Judge Ian Visser's other car is a crop duster.
Where dreams take flight.
America holds a unique place in the history of aviation. In less than seventy years Americans went from a short flight on a beach in North Carolina to planting a flag on the moon. In between these two monumental events came the development of air mail services, the building of passenger aircraft, and the breaking of the sound barrier. Preserving this rich history is the mandate of the Smithsonian's National Air and Space Museum, which collects and maintains examples of America's flying history.
America's Hangar provides viewers with an overview of the museum's collections, its responsibilities, and its growth as an institution. In addition to reviewing airborne pioneers and their daring efforts, America's Hangar provides a look at the museum's extensive collections of kites, rockets, planes, jets, lunar modules, and related memorabilia. Several individual curators and their galleries, including World War Two, the Cold War, and Space are also featured.
Background on the museum and its development demonstrates how the museum grew from a few individual pieces to the largest collection in the world. America's Hangar details how the Smithsonian designed and built the massive display facilities that currently house the thousands of examples the museum holds (it takes a lot of space to display planes). Among the most interesting features are interviews with the Smithsonian staff charged with the preservation and restoration efforts that the museum undertakes.
America's Hangar suffers as result of its runtime of just 60 minutes. With more than 50,000 items in the collection, I certainly wasn't expecting an in-depth examination of the museum's entire holdings. America's Hangar is more of an hour-long infomercial for the museum rather than a compelling summary of American aviation history. It may touch on one particular aircraft, pilot, or era, but after a few moments the focus switches to the next example of flight history, and those with further questions will need to look elsewhere. This release won't appeal to serious aviation buffs; the best audience might be those taking a trip to Washington and who need more information about the museum than what they can find on the Internet.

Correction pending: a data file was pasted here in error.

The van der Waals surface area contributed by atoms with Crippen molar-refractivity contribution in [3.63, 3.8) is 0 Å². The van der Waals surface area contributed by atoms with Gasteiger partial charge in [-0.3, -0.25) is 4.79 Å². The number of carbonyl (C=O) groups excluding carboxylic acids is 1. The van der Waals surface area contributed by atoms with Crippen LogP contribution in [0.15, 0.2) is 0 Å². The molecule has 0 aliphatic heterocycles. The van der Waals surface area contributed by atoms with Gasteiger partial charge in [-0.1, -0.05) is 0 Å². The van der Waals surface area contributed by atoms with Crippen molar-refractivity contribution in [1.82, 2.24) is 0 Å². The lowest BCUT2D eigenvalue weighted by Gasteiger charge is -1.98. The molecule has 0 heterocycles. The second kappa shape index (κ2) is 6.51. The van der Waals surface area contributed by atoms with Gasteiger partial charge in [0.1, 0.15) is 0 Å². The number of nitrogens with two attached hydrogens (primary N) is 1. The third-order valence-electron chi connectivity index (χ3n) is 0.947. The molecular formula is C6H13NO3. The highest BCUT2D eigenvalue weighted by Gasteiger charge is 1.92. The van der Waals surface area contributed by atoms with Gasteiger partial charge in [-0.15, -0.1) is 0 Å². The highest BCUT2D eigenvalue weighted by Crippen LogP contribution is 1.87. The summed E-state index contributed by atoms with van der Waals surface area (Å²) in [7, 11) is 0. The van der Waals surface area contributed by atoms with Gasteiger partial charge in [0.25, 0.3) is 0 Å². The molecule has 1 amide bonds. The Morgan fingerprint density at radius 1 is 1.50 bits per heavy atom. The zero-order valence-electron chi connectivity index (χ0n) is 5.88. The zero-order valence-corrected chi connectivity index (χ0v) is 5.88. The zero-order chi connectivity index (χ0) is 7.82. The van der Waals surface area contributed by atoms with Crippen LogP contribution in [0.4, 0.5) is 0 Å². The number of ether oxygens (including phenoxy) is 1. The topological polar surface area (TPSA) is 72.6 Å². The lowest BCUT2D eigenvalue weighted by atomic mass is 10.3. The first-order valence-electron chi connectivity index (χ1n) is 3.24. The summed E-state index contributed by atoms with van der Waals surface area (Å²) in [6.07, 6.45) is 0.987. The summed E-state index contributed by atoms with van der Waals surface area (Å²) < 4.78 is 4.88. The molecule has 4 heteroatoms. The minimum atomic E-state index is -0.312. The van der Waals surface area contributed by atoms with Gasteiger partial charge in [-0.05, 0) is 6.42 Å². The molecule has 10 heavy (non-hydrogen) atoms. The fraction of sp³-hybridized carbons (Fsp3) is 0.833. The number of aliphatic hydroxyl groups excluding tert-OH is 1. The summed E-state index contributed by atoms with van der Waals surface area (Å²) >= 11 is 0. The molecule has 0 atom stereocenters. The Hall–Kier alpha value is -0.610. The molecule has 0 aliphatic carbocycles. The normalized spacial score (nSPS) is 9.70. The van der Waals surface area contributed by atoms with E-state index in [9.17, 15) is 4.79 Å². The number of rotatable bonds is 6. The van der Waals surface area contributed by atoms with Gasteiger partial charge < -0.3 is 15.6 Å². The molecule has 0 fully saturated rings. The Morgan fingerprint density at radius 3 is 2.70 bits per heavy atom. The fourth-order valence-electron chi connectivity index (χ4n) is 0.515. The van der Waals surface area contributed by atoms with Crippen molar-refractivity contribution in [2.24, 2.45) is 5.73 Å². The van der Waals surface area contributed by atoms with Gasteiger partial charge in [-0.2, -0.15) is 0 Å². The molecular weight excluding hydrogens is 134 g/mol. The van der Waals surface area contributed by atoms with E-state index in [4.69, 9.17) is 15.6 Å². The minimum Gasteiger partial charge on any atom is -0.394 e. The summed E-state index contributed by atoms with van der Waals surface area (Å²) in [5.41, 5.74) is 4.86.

The technical aspects of America's hanger are top notch. The widescreen image is crisp and without defects, and both the Dolby Digital 2-channel and 5-channel surround offerings are clear and well-mixed. English subtitles round out the package.
America's Hangar is a mile wide but only an inch deep. Those looking for general information about the Air and Space Museum will be satisfied; those searching for an in-depth review of America's aviation history will not.
Not guilty, but the court is assigning a tough parole officer.
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Scales of Justice
Studio: Smithsonian Channel
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